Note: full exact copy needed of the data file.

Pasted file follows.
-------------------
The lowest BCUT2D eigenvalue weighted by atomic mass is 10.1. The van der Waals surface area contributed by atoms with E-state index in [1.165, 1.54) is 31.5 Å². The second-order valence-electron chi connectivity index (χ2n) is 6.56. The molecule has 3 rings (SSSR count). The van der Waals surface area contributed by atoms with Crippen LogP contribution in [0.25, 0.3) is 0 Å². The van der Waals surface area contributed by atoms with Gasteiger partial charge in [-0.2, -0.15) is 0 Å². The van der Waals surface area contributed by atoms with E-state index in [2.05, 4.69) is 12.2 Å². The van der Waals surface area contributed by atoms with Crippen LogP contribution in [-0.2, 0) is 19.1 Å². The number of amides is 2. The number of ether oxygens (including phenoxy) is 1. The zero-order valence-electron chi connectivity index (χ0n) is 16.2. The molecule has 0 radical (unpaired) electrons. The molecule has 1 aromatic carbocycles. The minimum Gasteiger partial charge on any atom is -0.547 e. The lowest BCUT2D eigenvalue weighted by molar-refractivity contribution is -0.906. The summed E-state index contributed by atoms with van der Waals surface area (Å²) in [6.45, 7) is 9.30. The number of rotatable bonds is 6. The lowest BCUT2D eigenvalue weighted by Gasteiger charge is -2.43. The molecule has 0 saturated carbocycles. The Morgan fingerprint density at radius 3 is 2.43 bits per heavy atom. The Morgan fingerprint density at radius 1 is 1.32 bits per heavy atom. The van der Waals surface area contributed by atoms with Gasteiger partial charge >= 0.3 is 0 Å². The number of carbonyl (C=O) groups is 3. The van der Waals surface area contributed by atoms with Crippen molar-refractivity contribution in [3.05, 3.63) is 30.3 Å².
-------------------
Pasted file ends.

The lowest BCUT2D eigenvalue weighted by atomic mass is 10.1. The van der Waals surface area contributed by atoms with E-state index in [1.165, 1.54) is 31.5 Å². The second-order valence-electron chi connectivity index (χ2n) is 6.56. The molecule has 3 rings (SSSR count). The van der Waals surface area contributed by atoms with Crippen LogP contribution in [0.25, 0.3) is 0 Å². The van der Waals surface area contributed by atoms with Gasteiger partial charge in [-0.2, -0.15) is 0 Å². The van der Waals surface area contributed by atoms with E-state index in [2.05, 4.69) is 12.2 Å². The van der Waals surface area contributed by atoms with Crippen LogP contribution in [-0.2, 0) is 19.1 Å². The number of amides is 2. The number of ether oxygens (including phenoxy) is 1. The zero-order valence-electron chi connectivity index (χ0n) is 16.2. The molecule has 0 radical (unpaired) electrons. The molecule has 1 aromatic carbocycles. The minimum Gasteiger partial charge on any atom is -0.547 e. The lowest BCUT2D eigenvalue weighted by molar-refractivity contribution is -0.906. The summed E-state index contributed by atoms with van der Waals surface area (Å²) in [6.45, 7) is 9.30. The number of rotatable bonds is 6. The lowest BCUT2D eigenvalue weighted by Gasteiger charge is -2.43. The molecule has 0 saturated carbocycles. The Morgan fingerprint density at radius 3 is 2.43 bits per heavy atom. The Morgan fingerprint density at radius 1 is 1.32 bits per heavy atom. The van der Waals surface area contributed by atoms with Gasteiger partial charge >= 0.3 is 0 Å². The number of carbonyl (C=O) groups is 3. The van der Waals surface area contributed by atoms with Crippen molar-refractivity contribution in [3.05, 3.63) is 30.3 Å².